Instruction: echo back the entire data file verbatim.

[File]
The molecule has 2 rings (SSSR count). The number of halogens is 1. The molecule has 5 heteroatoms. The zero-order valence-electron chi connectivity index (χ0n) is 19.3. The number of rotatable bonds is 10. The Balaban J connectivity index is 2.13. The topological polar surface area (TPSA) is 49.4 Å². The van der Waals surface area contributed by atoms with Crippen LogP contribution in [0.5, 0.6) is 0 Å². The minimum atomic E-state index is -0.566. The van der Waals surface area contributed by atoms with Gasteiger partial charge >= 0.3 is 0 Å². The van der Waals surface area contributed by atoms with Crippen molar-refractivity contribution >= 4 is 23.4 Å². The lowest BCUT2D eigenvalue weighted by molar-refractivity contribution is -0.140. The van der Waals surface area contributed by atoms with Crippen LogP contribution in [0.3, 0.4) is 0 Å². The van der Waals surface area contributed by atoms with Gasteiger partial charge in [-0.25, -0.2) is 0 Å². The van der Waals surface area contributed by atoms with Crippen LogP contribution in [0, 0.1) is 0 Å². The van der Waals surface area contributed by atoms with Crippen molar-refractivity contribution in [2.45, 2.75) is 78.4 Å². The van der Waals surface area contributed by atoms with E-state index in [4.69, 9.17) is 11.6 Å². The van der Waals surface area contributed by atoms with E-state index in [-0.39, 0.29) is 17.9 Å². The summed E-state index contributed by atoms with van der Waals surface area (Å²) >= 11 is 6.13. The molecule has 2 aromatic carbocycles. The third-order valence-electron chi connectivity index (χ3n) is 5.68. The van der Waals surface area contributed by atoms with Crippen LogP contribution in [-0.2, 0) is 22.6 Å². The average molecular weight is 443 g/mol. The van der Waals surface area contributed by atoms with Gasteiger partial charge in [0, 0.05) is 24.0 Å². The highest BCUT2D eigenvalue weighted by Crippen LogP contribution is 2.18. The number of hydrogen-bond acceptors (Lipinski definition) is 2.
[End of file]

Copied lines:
The molecule has 2 rings (SSSR count). The number of halogens is 1. The molecule has 5 heteroatoms. The zero-order valence-electron chi connectivity index (χ0n) is 19.3. The number of rotatable bonds is 10. The Balaban J connectivity index is 2.13. The topological polar surface area (TPSA) is 49.4 Å². The van der Waals surface area contributed by atoms with Crippen LogP contribution in [0.5, 0.6) is 0 Å². The minimum atomic E-state index is -0.566. The van der Waals surface area contributed by atoms with Gasteiger partial charge >= 0.3 is 0 Å². The van der Waals surface area contributed by atoms with Crippen molar-refractivity contribution >= 4 is 23.4 Å². The lowest BCUT2D eigenvalue weighted by molar-refractivity contribution is -0.140. The van der Waals surface area contributed by atoms with Crippen LogP contribution in [0.3, 0.4) is 0 Å². The van der Waals surface area contributed by atoms with Gasteiger partial charge in [-0.25, -0.2) is 0 Å². The van der Waals surface area contributed by atoms with Crippen LogP contribution in [0, 0.1) is 0 Å². The van der Waals surface area contributed by atoms with Crippen molar-refractivity contribution in [2.45, 2.75) is 78.4 Å². The van der Waals surface area contributed by atoms with E-state index in [4.69, 9.17) is 11.6 Å². The van der Waals surface area contributed by atoms with E-state index in [-0.39, 0.29) is 17.9 Å². The summed E-state index contributed by atoms with van der Waals surface area (Å²) >= 11 is 6.13. The molecule has 2 aromatic carbocycles. The third-order valence-electron chi connectivity index (χ3n) is 5.68. The van der Waals surface area contributed by atoms with Crippen LogP contribution in [-0.2, 0) is 22.6 Å². The average molecular weight is 443 g/mol. The van der Waals surface area contributed by atoms with Gasteiger partial charge in [0, 0.05) is 24.0 Å². The highest BCUT2D eigenvalue weighted by Crippen LogP contribution is 2.18. The number of hydrogen-bond acceptors (Lipinski definition) is 2.